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Carnabys in crisis


Dean Arthurell

Carnaby Cockatoos are one of 3 endangered black cockatoo species found in WA’s South West. Unlike their almost identical forest dwelling cousins, the Baudin and the iconic and unmistakeable Forest Redtail Black Cockatoos, Carnaby Cockatoos have thus far shown great capacity to adapt. Carnabys have adapted to habitat loss, dwindling food resources, and a lack of viable natural hollows thanks to the evolution of Artificial breeding Tubes and Hollows. Carnabys range North of Kalbarri to East of Esperance, and are known to move hundreds of kilometres inland during breeding season to remaining patches of viable breeding habitat. The Baudin and Redtail cockatoos are essentially forest dwelling, and therefore their outlook is as bleak as our remaining forest habitat. Since colonisation of WA, around 90% of our native forests have been removed, making the remaining habitat incredibly important to the survival of all our native birds and animals.

Carnabys, and to a lesser extent Baudins and Redtails have identified several introduced plant species to supplement their dwindling native food resources in urban and rural settings. Introduced Pine plantations established in the 1920’s have progressively replaced banksia woodland as a major food source for the cockatoos in the greater Perth region, mitigating some of the loss of native habitat. Carnabys have come to rely heavily on these plantations which make up almost 60% of the total food resources available to black cockatoos, as well as being their largest roost site on the Swan Coastal Plain. Black Cockatoos are now facing starvation due to the decision by the State government to remove all remaining mature pine in the Gnangara, Pinjar and Yanchep pine plantations by 2025/2026. This has been ratified by the Environmental Protection Authority, unfortunately.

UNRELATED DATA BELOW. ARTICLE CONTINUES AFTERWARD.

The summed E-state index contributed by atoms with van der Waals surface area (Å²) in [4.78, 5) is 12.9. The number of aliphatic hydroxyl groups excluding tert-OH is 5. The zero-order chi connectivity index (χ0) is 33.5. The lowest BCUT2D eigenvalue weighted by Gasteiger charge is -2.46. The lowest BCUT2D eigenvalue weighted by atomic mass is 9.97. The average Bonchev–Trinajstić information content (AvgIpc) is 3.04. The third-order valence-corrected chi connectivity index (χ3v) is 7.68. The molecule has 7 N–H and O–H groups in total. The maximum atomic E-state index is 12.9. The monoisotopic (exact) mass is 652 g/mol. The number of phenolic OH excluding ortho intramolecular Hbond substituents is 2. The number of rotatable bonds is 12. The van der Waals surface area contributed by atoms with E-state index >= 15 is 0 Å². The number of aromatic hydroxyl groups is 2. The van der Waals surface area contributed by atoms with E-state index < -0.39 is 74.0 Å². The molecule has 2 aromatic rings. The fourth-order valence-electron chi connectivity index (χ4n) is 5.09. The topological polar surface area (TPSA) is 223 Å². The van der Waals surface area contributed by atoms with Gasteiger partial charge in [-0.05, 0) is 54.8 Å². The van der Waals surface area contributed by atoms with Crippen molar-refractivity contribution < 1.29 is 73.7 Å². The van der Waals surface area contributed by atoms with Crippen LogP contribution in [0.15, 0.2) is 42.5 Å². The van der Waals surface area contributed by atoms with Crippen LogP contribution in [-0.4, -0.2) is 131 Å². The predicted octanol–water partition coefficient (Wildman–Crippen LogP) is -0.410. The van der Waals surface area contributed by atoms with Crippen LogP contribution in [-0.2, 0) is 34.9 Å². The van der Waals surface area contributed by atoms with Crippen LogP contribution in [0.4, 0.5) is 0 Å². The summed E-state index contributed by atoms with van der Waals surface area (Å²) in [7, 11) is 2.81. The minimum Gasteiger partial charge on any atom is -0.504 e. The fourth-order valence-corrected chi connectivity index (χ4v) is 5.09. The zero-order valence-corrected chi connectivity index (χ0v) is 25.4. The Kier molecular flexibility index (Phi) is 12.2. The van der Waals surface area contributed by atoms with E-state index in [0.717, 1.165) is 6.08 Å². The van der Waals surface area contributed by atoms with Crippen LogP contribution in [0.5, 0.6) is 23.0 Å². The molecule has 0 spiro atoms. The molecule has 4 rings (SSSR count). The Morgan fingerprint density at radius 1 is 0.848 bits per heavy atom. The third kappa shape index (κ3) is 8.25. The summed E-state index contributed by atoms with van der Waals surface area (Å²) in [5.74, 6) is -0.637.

The Shire of Chittering is a stronghold for the Carnaby Black Cockatoos with both good native food resources and viable natural hollows scattered across the region. With roost sites in Gingin and Toodyay, both the Avon and Chittering regions see an annual migration of Carnabys arriving for breeding season around July and August. The addition of artificial hollows has been hugely successful in increasing breeding attempts over the past 10 or so years. Native Eucalypts reach maturity at around 200 years which is the rough timeframe required for these trees to form large hollows suitable for Carnabys. Removal of mature eucalypts is therefore devastating to the breeding and foraging resources of black cockatoos. This is apparently lost on the majority of our current Chittering Shire Councillors who voted to remove 3 heritage listed Marri Trees at the new Muchea Sporting Complex. Councillors favoured 5 netball courts over a 4-court development which would have seen the 100+ year old trees remain. The good people of Gingin and Bindoon vociferously opposed this plan, and informed the Council of the devastating outcomes to our fauna should this go ahead. It went ahead. To paraphrase Joni Mitchell, “They paved paradise and put up a netball court.”

The environment is already the most significant challenge for mankind and our wildlife. All the available science tells us we need to make drastic changes in order to save the planet and prevent existing ecosystems collapsing, yet our governments and politicians chase re-election over reality, and to be fair so do we. One of my idols Rick Dawson said “if we can’t save Carnabys, we can’t save anything.” Our ever-increasing population drives consumption of resources and available land, continually pushing more and more species towards extinction. As consumers, we all have the power to make change in this democratic system. Consumers control everything if…… we’re brave and smart enough to mitigate greed and laziness.

Most Western Australians support the ideology of saving Carnabys from extinction. We fall in love with their beauty, their majesty, celebrate their presence, resilience, and their role in our ecosystem. The documentary Black Cockatoo Crisis by filmmaker Jane Hammond has given a concise account of our impact and the current direction of government, people over all else. The solutions are in fact easy, the decision to act and change is the hard part.

If you wish to help our local Carnaby’s continue to live in our lovely land, you could plant our native species in your garden. Cockatoos need Hakea, Grevillia, Banksia and Marri trees for food. If you plant them in your garden, you may be lucky enough to attract black cockatoos! Already have black cockatoos on your rural property? Then why not install an artificial Hollow? Get in touch, visit our website; carnabyscrusaders.com.au and chitteringwildlifecarers.org.au or our Facebook page for more information.